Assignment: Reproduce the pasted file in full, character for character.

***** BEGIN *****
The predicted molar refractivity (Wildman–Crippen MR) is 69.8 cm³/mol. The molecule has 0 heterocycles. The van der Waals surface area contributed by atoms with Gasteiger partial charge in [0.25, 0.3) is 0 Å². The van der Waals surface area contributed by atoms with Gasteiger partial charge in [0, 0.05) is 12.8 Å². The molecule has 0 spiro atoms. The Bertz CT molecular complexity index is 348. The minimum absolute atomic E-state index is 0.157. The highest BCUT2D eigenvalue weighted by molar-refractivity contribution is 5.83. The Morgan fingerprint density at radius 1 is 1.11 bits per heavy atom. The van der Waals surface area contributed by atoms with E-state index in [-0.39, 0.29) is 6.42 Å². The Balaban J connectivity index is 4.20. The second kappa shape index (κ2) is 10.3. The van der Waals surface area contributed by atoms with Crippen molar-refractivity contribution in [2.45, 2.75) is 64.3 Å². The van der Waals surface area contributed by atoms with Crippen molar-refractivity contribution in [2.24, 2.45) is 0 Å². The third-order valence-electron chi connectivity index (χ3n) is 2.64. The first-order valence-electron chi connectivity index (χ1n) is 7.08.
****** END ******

The predicted molar refractivity (Wildman–Crippen MR) is 69.8 cm³/mol. The molecule has 0 heterocycles. The van der Waals surface area contributed by atoms with Gasteiger partial charge in [0.25, 0.3) is 0 Å². The van der Waals surface area contributed by atoms with Gasteiger partial charge in [0, 0.05) is 12.8 Å². The molecule has 0 spiro atoms. The Bertz CT molecular complexity index is 348. The minimum absolute atomic E-state index is 0.157. The highest BCUT2D eigenvalue weighted by molar-refractivity contribution is 5.83. The Morgan fingerprint density at radius 1 is 1.11 bits per heavy atom. The van der Waals surface area contributed by atoms with E-state index in [-0.39, 0.29) is 6.42 Å². The Balaban J connectivity index is 4.20. The second kappa shape index (κ2) is 10.3. The van der Waals surface area contributed by atoms with Crippen molar-refractivity contribution in [2.45, 2.75) is 64.3 Å². The van der Waals surface area contributed by atoms with Crippen molar-refractivity contribution in [2.24, 2.45) is 0 Å². The third-order valence-electron chi connectivity index (χ3n) is 2.64. The first-order valence-electron chi connectivity index (χ1n) is 7.08.